Habits, foggy, sense of identity and getting shit done.

I have been on annual leave this week. I still get up ridiculously early. I was awake at 5 today. It is a habit I have had since being a young adult. I feel guilty if I sleep beyond 8am. I find I am more alert and can get things done in the morning. The majority of the blogs I write (like this one) are written in the morning. If am working from home I will start at 7am. I think some of it comes from having an underlying anxiety. Foggy hangs about in the morning, so the sooner I occupy my mind with writing or working the sooner he drifts into the background. Last week I mentioned that he was playing a big part in my life again, since Mum died. Since exposing him in the blog, he has started to fade back to normal levels of anxiety. He is still hanging around and generally pounces in the early morning and late afternoon. There are still a few things in my head that I need to pay attention to, before he will go away.

For quite a few years now I have working on myself to create a more balanced sustainable identity that is less self destructive. I had been doing quite a good job, my confidence has grown, I have been more willing to share some of my vulnerabilities, and learn from myself. After my Mum was diagnosed with lung cancer I did take a bit of a dip, but generally I managed to keep myself on a fairly even keel, with a few blips. Then in late spring this year it became clear that Mum was in the last weeks of her life. Myself and Lisa went to see her at the end of May. She was quite well and able to get out and about, we asked her where she wanted to go for a day out. She told us she wanted to go to the seaside. So we took her to Prestatyn, somewhere we used to go with her when the boys were younger. The weather wasn’t great, it was windy and cold, but she loved it. We walked along the front, sat and had a coffee and then had a drive along the coast. That was the last time she went to the seaside.

We went back to Chester in early July, it was very warm but she wasn’t as well. I realised that it would not be long before I would never visit Mum’s home again. I had grown up there, it hit me that it was a huge part of my life. I went around the house one afternoon and took pictures of the rooms and the gardens. I could not bear the thought of me never seeing those rooms again. A few weeks later I was there again, this time though was the last time. At the beginning of August I came back to help care for Mum, as Louise was struggling to keep on top of her pain and Mum would not let her stay. If I came she had no choice but to let me stay. I stayed there until she died on 28th August.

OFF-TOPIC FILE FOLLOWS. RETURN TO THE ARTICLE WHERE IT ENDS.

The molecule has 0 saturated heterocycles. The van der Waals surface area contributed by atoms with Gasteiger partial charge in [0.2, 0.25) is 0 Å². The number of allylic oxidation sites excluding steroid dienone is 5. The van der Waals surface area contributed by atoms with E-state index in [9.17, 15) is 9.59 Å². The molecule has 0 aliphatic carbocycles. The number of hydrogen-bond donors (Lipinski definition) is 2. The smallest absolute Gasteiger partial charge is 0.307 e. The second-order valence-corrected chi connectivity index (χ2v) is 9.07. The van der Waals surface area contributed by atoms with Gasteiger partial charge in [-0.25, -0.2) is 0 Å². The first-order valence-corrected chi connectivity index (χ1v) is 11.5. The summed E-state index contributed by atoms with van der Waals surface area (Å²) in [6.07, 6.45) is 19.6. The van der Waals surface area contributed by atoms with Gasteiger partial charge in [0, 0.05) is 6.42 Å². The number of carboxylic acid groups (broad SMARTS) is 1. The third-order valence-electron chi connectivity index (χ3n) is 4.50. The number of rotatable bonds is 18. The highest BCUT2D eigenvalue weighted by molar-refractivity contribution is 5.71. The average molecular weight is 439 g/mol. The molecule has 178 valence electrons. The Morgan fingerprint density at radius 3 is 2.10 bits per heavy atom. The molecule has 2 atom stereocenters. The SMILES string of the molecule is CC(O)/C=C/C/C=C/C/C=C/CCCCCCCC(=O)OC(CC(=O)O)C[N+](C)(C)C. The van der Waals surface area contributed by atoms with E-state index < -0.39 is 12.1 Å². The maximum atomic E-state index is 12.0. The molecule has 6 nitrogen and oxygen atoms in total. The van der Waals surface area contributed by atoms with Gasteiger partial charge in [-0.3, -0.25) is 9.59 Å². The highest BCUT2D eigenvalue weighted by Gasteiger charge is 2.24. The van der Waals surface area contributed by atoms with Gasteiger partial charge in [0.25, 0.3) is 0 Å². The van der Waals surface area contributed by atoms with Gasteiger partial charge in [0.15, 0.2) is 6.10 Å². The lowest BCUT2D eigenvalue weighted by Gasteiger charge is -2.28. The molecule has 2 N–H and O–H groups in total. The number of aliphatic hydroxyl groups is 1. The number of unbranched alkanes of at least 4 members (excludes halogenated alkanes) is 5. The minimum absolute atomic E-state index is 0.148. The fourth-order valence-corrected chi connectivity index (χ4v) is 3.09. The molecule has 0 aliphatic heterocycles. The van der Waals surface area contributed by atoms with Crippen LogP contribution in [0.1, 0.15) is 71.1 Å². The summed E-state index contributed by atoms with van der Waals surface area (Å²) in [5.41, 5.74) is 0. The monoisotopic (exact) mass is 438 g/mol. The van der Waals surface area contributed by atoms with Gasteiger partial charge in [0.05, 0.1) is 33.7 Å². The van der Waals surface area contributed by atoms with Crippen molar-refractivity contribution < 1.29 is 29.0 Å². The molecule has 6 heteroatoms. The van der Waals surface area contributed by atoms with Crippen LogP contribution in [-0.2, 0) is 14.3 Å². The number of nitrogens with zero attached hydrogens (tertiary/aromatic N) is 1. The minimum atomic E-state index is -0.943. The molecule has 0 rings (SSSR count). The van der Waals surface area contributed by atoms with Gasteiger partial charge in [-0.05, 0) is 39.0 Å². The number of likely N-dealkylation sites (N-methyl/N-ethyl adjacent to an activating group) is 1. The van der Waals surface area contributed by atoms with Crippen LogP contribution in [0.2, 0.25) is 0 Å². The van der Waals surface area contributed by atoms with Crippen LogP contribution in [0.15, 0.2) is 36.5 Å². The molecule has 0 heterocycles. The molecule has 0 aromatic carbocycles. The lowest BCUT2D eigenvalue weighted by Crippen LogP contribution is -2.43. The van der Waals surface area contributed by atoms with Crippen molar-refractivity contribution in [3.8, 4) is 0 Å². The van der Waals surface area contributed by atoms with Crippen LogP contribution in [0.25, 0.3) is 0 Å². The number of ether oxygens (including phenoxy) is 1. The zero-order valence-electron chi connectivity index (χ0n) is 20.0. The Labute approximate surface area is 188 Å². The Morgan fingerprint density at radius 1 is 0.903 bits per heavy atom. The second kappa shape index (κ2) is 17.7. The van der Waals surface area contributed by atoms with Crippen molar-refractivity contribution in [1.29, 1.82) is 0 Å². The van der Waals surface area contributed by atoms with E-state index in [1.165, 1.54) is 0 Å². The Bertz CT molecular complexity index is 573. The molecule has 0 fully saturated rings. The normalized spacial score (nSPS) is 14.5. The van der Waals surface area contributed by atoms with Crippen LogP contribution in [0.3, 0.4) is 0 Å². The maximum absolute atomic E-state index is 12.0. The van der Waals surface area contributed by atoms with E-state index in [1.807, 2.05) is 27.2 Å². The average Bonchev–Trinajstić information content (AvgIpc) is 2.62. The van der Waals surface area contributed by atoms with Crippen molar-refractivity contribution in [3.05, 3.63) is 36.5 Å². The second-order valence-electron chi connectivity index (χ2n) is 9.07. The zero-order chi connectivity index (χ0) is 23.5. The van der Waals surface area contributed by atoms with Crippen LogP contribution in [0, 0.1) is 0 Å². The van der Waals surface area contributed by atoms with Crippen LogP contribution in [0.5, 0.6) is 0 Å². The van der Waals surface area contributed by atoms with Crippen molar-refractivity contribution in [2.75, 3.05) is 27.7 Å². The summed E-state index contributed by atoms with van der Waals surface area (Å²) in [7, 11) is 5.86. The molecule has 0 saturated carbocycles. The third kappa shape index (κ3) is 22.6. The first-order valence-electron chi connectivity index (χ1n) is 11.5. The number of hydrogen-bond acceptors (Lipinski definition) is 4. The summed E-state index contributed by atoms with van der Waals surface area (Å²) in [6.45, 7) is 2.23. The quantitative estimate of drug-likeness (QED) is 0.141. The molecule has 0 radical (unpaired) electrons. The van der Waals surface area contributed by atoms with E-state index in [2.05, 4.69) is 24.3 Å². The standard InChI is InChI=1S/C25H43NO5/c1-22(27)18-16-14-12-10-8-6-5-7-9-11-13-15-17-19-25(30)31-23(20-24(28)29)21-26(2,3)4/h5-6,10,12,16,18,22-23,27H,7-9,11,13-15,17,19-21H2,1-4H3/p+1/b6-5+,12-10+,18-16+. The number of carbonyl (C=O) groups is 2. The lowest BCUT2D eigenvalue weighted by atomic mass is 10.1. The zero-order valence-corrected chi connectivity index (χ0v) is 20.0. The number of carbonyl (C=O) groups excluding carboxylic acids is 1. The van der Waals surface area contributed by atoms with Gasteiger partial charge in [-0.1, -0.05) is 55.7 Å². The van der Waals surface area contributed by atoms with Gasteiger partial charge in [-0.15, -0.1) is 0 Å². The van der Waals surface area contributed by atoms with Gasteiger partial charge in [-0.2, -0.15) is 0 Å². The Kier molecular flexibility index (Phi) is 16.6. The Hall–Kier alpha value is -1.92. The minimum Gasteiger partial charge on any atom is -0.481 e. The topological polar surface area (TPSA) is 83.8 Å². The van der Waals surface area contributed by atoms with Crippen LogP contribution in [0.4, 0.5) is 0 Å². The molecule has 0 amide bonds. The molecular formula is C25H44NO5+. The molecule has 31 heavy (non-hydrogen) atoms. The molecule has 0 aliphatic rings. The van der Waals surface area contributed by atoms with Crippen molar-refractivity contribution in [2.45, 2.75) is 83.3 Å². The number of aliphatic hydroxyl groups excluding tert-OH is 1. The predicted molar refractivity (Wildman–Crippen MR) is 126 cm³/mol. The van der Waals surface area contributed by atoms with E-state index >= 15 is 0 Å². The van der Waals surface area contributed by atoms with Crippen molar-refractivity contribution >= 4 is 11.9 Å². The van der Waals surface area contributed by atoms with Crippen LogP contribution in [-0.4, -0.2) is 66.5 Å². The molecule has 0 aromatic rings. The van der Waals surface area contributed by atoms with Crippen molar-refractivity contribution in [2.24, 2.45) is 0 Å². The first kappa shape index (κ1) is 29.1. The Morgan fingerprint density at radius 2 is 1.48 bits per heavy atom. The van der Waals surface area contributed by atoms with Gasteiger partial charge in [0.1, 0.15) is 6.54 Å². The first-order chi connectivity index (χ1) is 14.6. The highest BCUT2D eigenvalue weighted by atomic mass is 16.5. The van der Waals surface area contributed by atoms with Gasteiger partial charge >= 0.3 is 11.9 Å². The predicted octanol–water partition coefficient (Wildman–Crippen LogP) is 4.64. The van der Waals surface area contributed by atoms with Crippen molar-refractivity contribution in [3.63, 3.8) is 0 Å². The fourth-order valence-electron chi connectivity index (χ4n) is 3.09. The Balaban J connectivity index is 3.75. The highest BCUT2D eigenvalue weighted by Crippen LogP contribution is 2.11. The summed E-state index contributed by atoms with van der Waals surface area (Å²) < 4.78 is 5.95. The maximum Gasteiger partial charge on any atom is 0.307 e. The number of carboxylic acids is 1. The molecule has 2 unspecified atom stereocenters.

I know I have written about this before, but I needed to write it down to make sense of how I am feeling right now, and to get a sense of what has happened since 2019 when Mum was diagnosed. 2019 and was a challenging year. Mum was diagnosed, Ben left to go to University, I gave up Nursing to work full-time in Organisational Development. My sense of identity was put under severe pressure. Then the next year there was global pandemic, and Jack left to go to University and I couldn’t go and see Mum for months. I think on the whole apart from a little bit of naval gazing and self pity from time to time, and coped quite well. Writing my blog helped a lot. It helped me sort through my shit. Then Mum died, the most important person in my life, she was constant throughout my life. I know how incredibly luck I am to have had a parent that never once let me down. She was not perfect, she got on my nerves, and we had loads of arguments, but she always let me know that she loved me. The first word I think of, when I think of Mum is love. Now she is gone, the gap she has left has shattered the sense of who I am, my confidence has gone, and my anxiety has grown. I am in the process of reframing my relationship with Mum, to fill that gap with gratitude and joy that we were all so blessed to have been loved by her. It is a work in progress, and it is challenging not to revert back to unhelpful self destructive habits. The advantage I have now is that I have greater sense of what is important to me, and this pain I feel is worth it for being so blessed in the first place.

Foggy is still knocking about, but his unhelpful impact is beginning to fade and his helpful function is beginning to come to the fore. Afterall he does help me get shit done.

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Published by Matt Smith Personal and Professional Coach

Performance and Life Coach

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